Wes Anderson doesn’t do anything by accident, but Isle of Dogs takes his penchant for perfectionism to another level entirely.
That was always bound to be the case once he made clear that his next film was to be a stop-motion animation, and sure enough, it’s turned out to be a pain-staking paean to what’s possible when you have apparently limitless patience (as well as the fact that, given that his name has now long been a byword for cinematic quirk, he’s readily able to indulge his every whim). The movie is a symphony in close detail, from the incongruities of the eponymous canines’ fur to a wince-inducing kidney transplant scene and a similarly visceral detour involving sushi preparation. It’s been amusing to see pretty much every member of the ensemble voice cast who’s been quizzed on the film’s stunning visual realism reply with words to the effect of “I couldn’t believe it either”; they all recorded their work for the film two years ago in a handful of days apiece, and didn’t get to see the finished product much sooner than the rest of us did.
Anderson’s always paid similarly intense attention to the sound design and the soundtracks of his movies, but in the case of Isle of Dogs, there’s a feeling that perhaps the score might have more of the heavy lifting to do than usual. That’s because the general thrust of the storyline is as warm as the frame-by-frame construction of the world in which it takes place is cold and calculated - there’s the opportunity for the music to help bridge those two opposing factors.
The film follows Japanese schoolboy Atari Kobayashi (Koyu Rankin), who travels to the titular island, a rubbish dump, when dogs are exiled to it by his dictatorial Uncle (Kunichi Nomura), who, as the mayor of the fictional Megasaki City, banishes dogs out of fears that an outbreak of snout fever might become a cross-species concern. A pack of self-styled 'scary, indestructible alpha dogs' led by Bryan Cranston’s uncompromising stray Chief resolve to help Atari find his own deported pet, whilst Greta Gerwig’s exchange student, Tracy, spearheads the pro-dog resistance back in Megasaki. Never let it be said that Anderson’s the kind of filmmaker to go against type.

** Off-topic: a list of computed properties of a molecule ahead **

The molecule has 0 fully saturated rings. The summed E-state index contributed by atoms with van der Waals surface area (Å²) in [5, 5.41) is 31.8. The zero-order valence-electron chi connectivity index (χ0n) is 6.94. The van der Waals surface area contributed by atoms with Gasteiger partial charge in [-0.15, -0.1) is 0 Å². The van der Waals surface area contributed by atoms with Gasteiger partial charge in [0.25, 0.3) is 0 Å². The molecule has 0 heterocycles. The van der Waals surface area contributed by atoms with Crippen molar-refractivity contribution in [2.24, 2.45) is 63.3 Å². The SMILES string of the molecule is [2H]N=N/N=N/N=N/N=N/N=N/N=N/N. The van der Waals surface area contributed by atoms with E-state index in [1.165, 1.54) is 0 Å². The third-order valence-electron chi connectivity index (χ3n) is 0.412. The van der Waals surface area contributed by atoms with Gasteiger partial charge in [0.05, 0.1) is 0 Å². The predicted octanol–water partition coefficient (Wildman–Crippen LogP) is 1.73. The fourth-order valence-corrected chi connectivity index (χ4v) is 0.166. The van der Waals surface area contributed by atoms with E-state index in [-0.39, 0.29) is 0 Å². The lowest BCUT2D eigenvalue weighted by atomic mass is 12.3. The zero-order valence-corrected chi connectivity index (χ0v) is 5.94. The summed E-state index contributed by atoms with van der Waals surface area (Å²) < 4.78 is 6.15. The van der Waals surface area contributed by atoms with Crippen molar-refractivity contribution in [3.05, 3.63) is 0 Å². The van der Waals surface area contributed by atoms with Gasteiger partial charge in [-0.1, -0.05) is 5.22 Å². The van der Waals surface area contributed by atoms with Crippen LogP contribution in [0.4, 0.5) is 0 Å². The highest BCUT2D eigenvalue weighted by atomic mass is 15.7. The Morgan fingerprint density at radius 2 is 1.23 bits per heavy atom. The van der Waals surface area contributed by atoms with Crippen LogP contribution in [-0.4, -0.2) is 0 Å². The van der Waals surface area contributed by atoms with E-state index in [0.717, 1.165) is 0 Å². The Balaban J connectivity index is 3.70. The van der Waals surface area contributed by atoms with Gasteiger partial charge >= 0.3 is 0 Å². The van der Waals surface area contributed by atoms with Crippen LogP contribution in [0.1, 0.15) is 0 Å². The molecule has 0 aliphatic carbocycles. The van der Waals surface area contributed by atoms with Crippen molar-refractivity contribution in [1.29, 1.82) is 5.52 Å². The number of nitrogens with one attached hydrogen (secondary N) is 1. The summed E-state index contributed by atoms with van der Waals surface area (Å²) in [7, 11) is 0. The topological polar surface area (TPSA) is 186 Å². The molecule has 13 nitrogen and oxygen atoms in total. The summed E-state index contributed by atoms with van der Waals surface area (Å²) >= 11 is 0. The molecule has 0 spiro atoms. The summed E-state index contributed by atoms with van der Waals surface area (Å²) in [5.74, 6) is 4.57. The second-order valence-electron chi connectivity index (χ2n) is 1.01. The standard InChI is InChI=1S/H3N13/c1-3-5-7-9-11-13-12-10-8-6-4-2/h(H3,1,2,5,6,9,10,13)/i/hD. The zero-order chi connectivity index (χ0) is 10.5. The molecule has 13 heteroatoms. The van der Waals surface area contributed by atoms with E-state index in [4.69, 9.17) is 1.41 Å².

Seasoned composer Alexandre Desplat won his first Oscar for this work on The Grand Budapest Hotel, so it’s not surprise to see him return to collaborate with Anderson again here. Incidentally, his second statuette came last month for The Shape of Water, a film that, despite the weirdness of its central conceit, shone with Golden Age gloss both visually and in terms of its classically romantic score. All of which is to say that Desplat’s a musician firmly rooted in Hollywood tradition and, accordingly, him taking on a film set in Japan potentially opens him up to the same traps of cultural appropriation that some feel that Isle of Dogs more generally has fallen into.
Those who have defended Anderson against those accusations have pointed to the homages that he’s included to Japanese directors he admires, particularly Akira Kurosawa, and the soundtrack to the film might be their strongest evidential weapon in that respect. If The Seven Samurai’s well-worn ‘Kanbei & Katsushiro—Kikuchiyo’s Mambo’ was ever going to sound fresh again, it was in a film about talking dogs, and sure enough it feels like a heartfelt tip of the hat rather than a superficial inclusion.
The same applies to the subtle, Spanish-inflected guitar of ‘Kosame No Oka’, from Kurosawa’s 1948 Yakuza drama Drunken Angel.
Desplat’s work, meanwhile, leans very heavily on taiko drumming. What the percussion is accompanied by usually helps sort that section of the score into one of two categories - either ominous, when it’s joined by deep chanting and low strings, or mischievous, which tends to involve lighter swells of brass (see ‘First Crash-Landing’ or ‘First Bath of a Stray Dog’.) Crucial to the sense of balance in the film, meanwhile, is the inclusion of the decidedly Anderson ‘I Won’t Hurt You’, a low-key psych-pop song from Sixties genre-straddlers The West Coast Pop Art Experimental Band. It pops up as a recurring motif as the dogs journey across the island, and serves as a low-key lyrical reminder of the film’s central theme of compassion.
Isle of Dogs’ narrative is as carefully controlled as its technical achievements and there’s therefore deeper meaning to be uncovered if the viewer wants to go looking for it; there’s certainly something allegorical in what the film says about fear of the other as a useful political tool. It is also, though, a story about a boy and his dog, told through Anderson’s intensely idiosyncratic lens, and Desplat’s music - under the watchful eye of, and with telling contributions from, Anderson himself - captures both the light and dark of the piece in assured, if not unforgettable, fashion.